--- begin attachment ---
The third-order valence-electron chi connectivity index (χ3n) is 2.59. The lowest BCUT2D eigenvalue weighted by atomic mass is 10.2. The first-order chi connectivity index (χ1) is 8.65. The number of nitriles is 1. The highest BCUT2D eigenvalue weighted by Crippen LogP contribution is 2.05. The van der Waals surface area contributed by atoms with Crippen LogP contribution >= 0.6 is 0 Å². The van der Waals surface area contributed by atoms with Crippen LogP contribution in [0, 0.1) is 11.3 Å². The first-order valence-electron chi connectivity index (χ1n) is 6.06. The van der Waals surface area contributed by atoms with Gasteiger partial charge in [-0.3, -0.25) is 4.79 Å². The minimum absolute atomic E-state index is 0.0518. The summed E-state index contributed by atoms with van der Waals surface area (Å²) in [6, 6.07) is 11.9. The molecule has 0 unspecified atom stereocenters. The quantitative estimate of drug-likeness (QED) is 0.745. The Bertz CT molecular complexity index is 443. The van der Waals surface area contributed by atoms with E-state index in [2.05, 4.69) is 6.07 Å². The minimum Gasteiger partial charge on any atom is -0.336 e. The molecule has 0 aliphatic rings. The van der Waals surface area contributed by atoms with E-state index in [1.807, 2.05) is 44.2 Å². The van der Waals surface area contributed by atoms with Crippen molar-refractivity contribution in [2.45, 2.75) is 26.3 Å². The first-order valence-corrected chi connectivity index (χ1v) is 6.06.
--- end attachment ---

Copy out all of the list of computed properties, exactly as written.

The third-order valence-electron chi connectivity index (χ3n) is 2.59. The lowest BCUT2D eigenvalue weighted by atomic mass is 10.2. The first-order chi connectivity index (χ1) is 8.65. The number of nitriles is 1. The highest BCUT2D eigenvalue weighted by Crippen LogP contribution is 2.05. The van der Waals surface area contributed by atoms with Crippen LogP contribution >= 0.6 is 0 Å². The van der Waals surface area contributed by atoms with Crippen LogP contribution in [0, 0.1) is 11.3 Å². The first-order valence-electron chi connectivity index (χ1n) is 6.06. The van der Waals surface area contributed by atoms with Gasteiger partial charge in [-0.3, -0.25) is 4.79 Å². The minimum absolute atomic E-state index is 0.0518. The summed E-state index contributed by atoms with van der Waals surface area (Å²) in [6, 6.07) is 11.9. The molecule has 0 unspecified atom stereocenters. The quantitative estimate of drug-likeness (QED) is 0.745. The Bertz CT molecular complexity index is 443. The van der Waals surface area contributed by atoms with E-state index in [2.05, 4.69) is 6.07 Å². The minimum Gasteiger partial charge on any atom is -0.336 e. The molecule has 0 aliphatic rings. The van der Waals surface area contributed by atoms with E-state index in [1.807, 2.05) is 44.2 Å². The van der Waals surface area contributed by atoms with Crippen molar-refractivity contribution in [2.45, 2.75) is 26.3 Å². The first-order valence-corrected chi connectivity index (χ1v) is 6.06.